Community member post by Christian Schunn
What is an analogy? How can analogies be used to work productively across disciplines in teams?
We know from the pioneering work of Kevin Dunbar (1995), in studying molecular biology labs, that analogies were a key factor in why multidisciplinary labs were much more successful than labs composed of many researchers from the same backgrounds. What is it about analogies that assists multi- and interdisciplinary work?
The advice that follows comes from a decade of research involving intensive analyses of hundreds of hours of interdisciplinary science and engineering teams, following the minute-by-minute processes of the teams, and using advanced statistical techniques to look for robust patterns in behavior over time and across teams. In general, our research has shown that creative teams generate twice as many ideas per unit time when they use analogies than when they do not.
So, what is an analogy? It is the accessing and transferring of elements from familiar categories or situations to the current problem. We all use analogies such as: ‘works like magic’, ‘stinks like a rotten egg’, or ‘hit-or-miss like a risqué joke’.
These prior situations might be a comparison to a relatively similar past experience of the team member, or might involve referencing experiences from a vastly different technical or everyday situation. As an example in the context of engineering, a team member raised the following analogy to an everyday experience in designing an unsupported tube to transport liquid: “the stuff you make Venetian blinds of for example… they can be bent.”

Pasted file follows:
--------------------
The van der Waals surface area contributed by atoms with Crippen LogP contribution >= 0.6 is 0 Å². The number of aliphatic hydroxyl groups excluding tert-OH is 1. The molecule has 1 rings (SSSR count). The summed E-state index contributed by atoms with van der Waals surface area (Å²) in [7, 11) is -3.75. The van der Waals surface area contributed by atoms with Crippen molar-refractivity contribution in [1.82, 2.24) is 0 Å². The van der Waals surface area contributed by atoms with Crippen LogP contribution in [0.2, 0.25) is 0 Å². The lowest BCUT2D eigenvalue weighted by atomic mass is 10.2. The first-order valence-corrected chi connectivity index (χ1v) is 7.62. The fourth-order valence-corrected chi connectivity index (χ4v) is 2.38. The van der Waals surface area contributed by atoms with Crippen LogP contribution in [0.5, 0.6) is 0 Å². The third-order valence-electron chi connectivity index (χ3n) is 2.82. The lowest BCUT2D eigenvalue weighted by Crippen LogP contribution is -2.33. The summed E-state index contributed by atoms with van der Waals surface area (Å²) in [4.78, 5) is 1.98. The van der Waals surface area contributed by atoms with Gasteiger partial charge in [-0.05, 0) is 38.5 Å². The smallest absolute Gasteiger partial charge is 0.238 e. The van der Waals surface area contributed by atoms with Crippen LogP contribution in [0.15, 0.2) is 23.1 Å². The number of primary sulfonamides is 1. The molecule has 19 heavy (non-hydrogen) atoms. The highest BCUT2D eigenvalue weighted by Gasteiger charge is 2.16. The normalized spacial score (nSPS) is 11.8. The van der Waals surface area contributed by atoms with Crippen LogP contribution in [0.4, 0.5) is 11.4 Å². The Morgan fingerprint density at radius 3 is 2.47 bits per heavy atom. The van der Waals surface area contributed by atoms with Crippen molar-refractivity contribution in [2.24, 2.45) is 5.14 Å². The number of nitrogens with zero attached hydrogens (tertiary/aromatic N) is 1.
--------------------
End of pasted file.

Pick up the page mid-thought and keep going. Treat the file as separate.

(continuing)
Note that analogy is a cognitive process in which the problem solvers reason through the relationship between the prior experience and the current problem. The reasoning process produces a number of inferences for the team that can serve many purposes. Analogies can help brainstorming sessions by:
- Generating new solutions
- Identifying likely problems that weren’t yet raised
- Finding additional functions that can be exploited, and
- Explaining ideas across the team
When a team needs to resolve uncertainties without a clear way forward, raising new analogies can bring possible solutions.
Productive use of analogies is useful for stimulating both divergent and convergent thinking processes and can combat two major team problems, those of group think and confirmation bias. On the divergent side, group think is getting stuck on a shared mediocre idea, instead of harnessing the breadth of knowledge in the team. On the convergent side, confirmation bias is preferring evidence in favor of the current plan, and failing to seek evidence that different team members have access to that points to flaws in the current favored plan.
Analogies can also reduce the fixation effects of starting with a non-functional prior solution. Even expert designers will fixate when given an example of what a solution should not do, but the harm is erased when designers are given a range of analogies to consider.